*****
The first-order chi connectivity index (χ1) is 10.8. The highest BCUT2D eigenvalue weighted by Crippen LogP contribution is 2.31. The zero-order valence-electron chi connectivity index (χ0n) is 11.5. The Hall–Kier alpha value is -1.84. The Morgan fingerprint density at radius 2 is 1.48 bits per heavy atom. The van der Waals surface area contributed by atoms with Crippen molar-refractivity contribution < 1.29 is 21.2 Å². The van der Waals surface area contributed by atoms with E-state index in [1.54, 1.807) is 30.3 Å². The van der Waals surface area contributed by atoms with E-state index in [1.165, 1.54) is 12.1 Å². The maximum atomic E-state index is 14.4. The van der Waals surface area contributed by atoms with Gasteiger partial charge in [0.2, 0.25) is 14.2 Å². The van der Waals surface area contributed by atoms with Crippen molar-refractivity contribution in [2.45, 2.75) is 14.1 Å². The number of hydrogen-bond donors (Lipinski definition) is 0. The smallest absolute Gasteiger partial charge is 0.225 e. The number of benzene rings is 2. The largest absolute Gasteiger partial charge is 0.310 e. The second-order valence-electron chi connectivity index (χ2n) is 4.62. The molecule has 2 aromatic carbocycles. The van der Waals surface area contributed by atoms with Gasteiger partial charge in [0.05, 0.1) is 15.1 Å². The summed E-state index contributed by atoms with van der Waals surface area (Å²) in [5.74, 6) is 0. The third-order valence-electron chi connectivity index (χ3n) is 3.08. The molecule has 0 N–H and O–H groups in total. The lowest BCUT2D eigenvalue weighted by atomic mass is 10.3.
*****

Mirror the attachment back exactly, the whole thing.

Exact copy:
The first-order chi connectivity index (χ1) is 10.8. The highest BCUT2D eigenvalue weighted by Crippen LogP contribution is 2.31. The zero-order valence-electron chi connectivity index (χ0n) is 11.5. The Hall–Kier alpha value is -1.84. The Morgan fingerprint density at radius 2 is 1.48 bits per heavy atom. The van der Waals surface area contributed by atoms with Crippen molar-refractivity contribution < 1.29 is 21.2 Å². The van der Waals surface area contributed by atoms with E-state index in [1.54, 1.807) is 30.3 Å². The van der Waals surface area contributed by atoms with E-state index in [1.165, 1.54) is 12.1 Å². The maximum atomic E-state index is 14.4. The van der Waals surface area contributed by atoms with Gasteiger partial charge in [0.2, 0.25) is 14.2 Å². The van der Waals surface area contributed by atoms with Crippen molar-refractivity contribution in [2.45, 2.75) is 14.1 Å². The number of hydrogen-bond donors (Lipinski definition) is 0. The smallest absolute Gasteiger partial charge is 0.225 e. The number of benzene rings is 2. The largest absolute Gasteiger partial charge is 0.310 e. The second-order valence-electron chi connectivity index (χ2n) is 4.62. The molecule has 2 aromatic carbocycles. The van der Waals surface area contributed by atoms with Gasteiger partial charge in [0.05, 0.1) is 15.1 Å². The summed E-state index contributed by atoms with van der Waals surface area (Å²) in [5.74, 6) is 0. The third-order valence-electron chi connectivity index (χ3n) is 3.08. The molecule has 0 N–H and O–H groups in total. The lowest BCUT2D eigenvalue weighted by atomic mass is 10.3.